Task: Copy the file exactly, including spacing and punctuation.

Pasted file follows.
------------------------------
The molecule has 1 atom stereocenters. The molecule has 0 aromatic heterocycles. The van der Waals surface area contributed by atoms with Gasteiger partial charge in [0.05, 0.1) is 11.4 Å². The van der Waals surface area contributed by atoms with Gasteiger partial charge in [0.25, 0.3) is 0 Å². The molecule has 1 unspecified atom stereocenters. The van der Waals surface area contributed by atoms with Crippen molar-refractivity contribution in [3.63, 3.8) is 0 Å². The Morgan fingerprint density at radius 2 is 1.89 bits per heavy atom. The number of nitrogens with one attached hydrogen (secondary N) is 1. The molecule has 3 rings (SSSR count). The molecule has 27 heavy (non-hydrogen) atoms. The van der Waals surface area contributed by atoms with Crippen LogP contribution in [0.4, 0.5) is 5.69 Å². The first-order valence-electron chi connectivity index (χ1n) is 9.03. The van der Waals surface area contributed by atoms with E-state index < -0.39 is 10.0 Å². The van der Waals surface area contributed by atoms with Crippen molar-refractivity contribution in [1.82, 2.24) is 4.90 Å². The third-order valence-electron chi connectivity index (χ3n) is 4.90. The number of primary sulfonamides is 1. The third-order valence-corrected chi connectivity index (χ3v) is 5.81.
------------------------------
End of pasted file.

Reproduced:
The molecule has 1 atom stereocenters. The molecule has 0 aromatic heterocycles. The van der Waals surface area contributed by atoms with Gasteiger partial charge in [0.05, 0.1) is 11.4 Å². The van der Waals surface area contributed by atoms with Gasteiger partial charge in [0.25, 0.3) is 0 Å². The molecule has 1 unspecified atom stereocenters. The van der Waals surface area contributed by atoms with Crippen molar-refractivity contribution in [3.63, 3.8) is 0 Å². The Morgan fingerprint density at radius 2 is 1.89 bits per heavy atom. The number of nitrogens with one attached hydrogen (secondary N) is 1. The molecule has 3 rings (SSSR count). The molecule has 27 heavy (non-hydrogen) atoms. The van der Waals surface area contributed by atoms with Crippen LogP contribution in [0.4, 0.5) is 5.69 Å². The first-order valence-electron chi connectivity index (χ1n) is 9.03. The van der Waals surface area contributed by atoms with E-state index < -0.39 is 10.0 Å². The van der Waals surface area contributed by atoms with Crippen molar-refractivity contribution in [1.82, 2.24) is 4.90 Å². The third-order valence-electron chi connectivity index (χ3n) is 4.90. The number of primary sulfonamides is 1. The third-order valence-corrected chi connectivity index (χ3v) is 5.81.